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Price list for various pattern Butcher’s knifes.  Note that beech handles were cheaper than redwood and the large variety of sizes availiable. I’m unclear what the bottom style knife with “one brass screw” is. Image: The UK UE Urbex Urban Exploration Forums

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Large grinding wheel.  Ashley Iles reports that in 1950’s Sheffield, most workers only respiratory protection was a pint of ale to wash down the dust. [1]   The hinged wood cover hinges down to protect the stone. Image: The UK UE Urbex Urban Exploration Forums

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Various knives from a catalog plate?  Small and large wooden body spokeshaves on the right, “Saddlers Spokeshaves”  In the middle is a plough gauge (aka. Strap cutting gauge), which is used to cut long strips of leather to an even width. [2] On the bottom, in the middle is a saddler’s head knife; it is easy to image grasping it with your thumb on the slight curve and forefinger fitting into the severe curve on the left side. Image: The UK UE Urbex Urban Exploration Forums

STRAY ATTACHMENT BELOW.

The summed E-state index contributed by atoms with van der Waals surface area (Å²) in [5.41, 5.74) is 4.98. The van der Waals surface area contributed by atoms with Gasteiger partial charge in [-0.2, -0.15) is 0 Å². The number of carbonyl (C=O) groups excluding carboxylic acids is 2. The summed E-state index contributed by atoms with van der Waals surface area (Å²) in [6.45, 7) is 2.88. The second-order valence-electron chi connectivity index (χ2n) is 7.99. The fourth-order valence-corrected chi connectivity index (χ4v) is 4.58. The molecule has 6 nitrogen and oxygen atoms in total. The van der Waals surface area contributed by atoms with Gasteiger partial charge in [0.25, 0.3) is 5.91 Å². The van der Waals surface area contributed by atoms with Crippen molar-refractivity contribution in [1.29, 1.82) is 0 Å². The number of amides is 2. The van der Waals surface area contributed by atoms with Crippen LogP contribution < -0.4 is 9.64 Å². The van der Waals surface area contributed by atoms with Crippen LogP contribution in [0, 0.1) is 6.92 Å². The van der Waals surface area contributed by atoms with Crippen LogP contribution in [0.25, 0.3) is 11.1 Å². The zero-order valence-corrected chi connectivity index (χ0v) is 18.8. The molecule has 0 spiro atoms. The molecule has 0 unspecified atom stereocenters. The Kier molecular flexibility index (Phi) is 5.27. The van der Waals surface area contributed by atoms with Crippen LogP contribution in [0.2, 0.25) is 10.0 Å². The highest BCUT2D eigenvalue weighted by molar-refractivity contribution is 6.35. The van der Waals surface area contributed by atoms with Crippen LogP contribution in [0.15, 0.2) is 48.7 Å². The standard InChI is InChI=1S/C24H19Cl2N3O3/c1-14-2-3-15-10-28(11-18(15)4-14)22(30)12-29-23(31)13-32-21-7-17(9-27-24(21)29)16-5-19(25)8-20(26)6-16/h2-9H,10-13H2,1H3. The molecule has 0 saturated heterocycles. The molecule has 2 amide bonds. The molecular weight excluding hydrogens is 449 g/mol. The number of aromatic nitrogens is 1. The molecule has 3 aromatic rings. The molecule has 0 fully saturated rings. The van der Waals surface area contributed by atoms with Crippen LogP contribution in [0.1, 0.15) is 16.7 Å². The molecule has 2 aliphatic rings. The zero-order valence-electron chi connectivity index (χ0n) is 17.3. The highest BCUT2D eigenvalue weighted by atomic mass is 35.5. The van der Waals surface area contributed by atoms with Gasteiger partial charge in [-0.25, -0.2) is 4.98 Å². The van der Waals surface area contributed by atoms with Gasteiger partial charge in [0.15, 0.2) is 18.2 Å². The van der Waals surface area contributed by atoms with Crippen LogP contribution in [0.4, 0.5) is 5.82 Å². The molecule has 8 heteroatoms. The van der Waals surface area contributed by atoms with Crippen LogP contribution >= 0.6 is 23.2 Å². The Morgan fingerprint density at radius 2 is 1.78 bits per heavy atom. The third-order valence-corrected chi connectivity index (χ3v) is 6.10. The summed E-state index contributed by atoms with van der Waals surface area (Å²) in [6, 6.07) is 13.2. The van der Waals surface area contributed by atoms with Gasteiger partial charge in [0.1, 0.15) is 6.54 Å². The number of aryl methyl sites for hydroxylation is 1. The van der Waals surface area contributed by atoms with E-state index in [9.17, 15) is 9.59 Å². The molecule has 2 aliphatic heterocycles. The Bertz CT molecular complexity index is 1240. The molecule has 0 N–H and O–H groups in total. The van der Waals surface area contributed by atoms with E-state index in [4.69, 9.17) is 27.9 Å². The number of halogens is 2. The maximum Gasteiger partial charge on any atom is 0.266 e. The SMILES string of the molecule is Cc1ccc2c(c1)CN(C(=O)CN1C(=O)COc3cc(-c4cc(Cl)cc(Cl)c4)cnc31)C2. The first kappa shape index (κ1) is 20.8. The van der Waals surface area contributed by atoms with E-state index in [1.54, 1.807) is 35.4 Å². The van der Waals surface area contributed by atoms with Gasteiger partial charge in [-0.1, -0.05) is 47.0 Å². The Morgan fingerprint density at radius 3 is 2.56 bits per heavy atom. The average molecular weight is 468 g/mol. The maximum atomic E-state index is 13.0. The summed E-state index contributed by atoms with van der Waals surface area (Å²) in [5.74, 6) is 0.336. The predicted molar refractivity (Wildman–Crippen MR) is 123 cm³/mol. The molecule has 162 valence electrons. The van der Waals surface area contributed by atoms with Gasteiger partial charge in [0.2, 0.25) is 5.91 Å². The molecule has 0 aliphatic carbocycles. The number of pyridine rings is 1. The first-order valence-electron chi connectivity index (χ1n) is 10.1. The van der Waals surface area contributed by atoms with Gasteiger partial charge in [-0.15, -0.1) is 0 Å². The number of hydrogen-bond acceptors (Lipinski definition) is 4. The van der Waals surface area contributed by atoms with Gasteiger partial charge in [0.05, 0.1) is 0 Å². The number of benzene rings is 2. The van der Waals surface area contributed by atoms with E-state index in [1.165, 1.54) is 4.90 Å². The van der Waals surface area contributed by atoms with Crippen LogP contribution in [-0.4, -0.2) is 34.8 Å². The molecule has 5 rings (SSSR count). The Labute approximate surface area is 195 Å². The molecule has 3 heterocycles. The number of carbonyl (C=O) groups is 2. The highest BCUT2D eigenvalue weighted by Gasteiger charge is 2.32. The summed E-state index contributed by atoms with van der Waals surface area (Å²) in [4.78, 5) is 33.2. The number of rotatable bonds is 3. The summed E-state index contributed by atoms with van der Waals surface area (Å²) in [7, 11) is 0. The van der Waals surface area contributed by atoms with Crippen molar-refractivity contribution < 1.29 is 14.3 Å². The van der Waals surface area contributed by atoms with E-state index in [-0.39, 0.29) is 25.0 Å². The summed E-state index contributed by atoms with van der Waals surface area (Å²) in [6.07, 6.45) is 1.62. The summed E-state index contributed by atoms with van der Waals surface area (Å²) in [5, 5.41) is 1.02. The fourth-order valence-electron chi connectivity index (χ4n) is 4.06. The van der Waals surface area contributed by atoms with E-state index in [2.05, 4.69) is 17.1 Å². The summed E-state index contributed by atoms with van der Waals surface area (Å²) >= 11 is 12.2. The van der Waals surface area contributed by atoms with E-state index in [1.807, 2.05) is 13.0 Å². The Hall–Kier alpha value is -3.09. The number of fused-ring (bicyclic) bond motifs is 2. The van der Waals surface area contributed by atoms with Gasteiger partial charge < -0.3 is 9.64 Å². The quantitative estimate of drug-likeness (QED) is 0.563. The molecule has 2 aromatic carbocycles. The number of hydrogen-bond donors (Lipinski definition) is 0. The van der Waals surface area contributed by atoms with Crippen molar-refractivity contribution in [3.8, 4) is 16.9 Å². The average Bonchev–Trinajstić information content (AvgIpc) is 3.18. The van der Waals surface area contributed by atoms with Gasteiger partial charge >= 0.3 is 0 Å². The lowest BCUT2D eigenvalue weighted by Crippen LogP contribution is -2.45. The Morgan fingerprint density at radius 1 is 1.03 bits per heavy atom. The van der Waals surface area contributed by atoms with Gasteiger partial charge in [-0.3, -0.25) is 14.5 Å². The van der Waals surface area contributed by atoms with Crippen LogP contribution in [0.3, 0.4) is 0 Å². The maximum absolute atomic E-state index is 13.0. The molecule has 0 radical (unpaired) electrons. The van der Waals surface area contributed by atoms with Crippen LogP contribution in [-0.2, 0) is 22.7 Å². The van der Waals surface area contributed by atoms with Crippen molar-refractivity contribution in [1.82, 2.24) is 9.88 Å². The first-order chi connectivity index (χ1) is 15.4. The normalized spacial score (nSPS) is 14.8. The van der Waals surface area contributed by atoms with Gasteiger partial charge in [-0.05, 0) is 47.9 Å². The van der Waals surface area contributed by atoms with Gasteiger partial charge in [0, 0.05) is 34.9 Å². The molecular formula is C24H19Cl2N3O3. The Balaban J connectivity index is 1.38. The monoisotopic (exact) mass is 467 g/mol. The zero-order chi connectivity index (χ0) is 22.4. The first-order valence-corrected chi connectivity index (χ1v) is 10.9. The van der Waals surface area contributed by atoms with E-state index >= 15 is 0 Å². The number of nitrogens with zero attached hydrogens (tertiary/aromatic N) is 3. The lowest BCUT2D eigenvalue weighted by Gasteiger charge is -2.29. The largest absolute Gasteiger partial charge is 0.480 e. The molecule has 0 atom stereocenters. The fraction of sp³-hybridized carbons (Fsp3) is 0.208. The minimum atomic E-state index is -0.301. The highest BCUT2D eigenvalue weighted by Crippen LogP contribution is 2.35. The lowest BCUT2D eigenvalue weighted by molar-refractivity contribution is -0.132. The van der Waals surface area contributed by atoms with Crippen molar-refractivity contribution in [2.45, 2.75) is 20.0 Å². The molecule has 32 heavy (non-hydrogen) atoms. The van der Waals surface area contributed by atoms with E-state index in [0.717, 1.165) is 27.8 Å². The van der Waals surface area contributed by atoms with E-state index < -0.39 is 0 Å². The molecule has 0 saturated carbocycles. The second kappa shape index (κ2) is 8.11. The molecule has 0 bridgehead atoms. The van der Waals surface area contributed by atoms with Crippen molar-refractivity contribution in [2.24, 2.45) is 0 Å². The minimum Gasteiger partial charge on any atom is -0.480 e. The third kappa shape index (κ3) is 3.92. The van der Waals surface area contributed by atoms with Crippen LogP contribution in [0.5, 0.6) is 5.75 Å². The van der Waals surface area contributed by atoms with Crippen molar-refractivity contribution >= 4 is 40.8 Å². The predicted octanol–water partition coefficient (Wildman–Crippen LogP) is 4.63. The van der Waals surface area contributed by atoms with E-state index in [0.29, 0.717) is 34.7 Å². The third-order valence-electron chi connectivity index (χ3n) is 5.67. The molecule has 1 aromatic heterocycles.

Notes

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1. Ashley Iles, Memories of a Sheffield Tool Maker. Mendham, N.J.: Astragal Press, 1993. (p. 64)

2.  R. A. Salaman, Dictionary of Leather-Working Tools c. 1700-1950. London: George Allen & Unwin, 1986. (p. 263) Contains a good illustration of how they are used.

5 thoughts on “George Barnsley and Sons lLd. Factory Images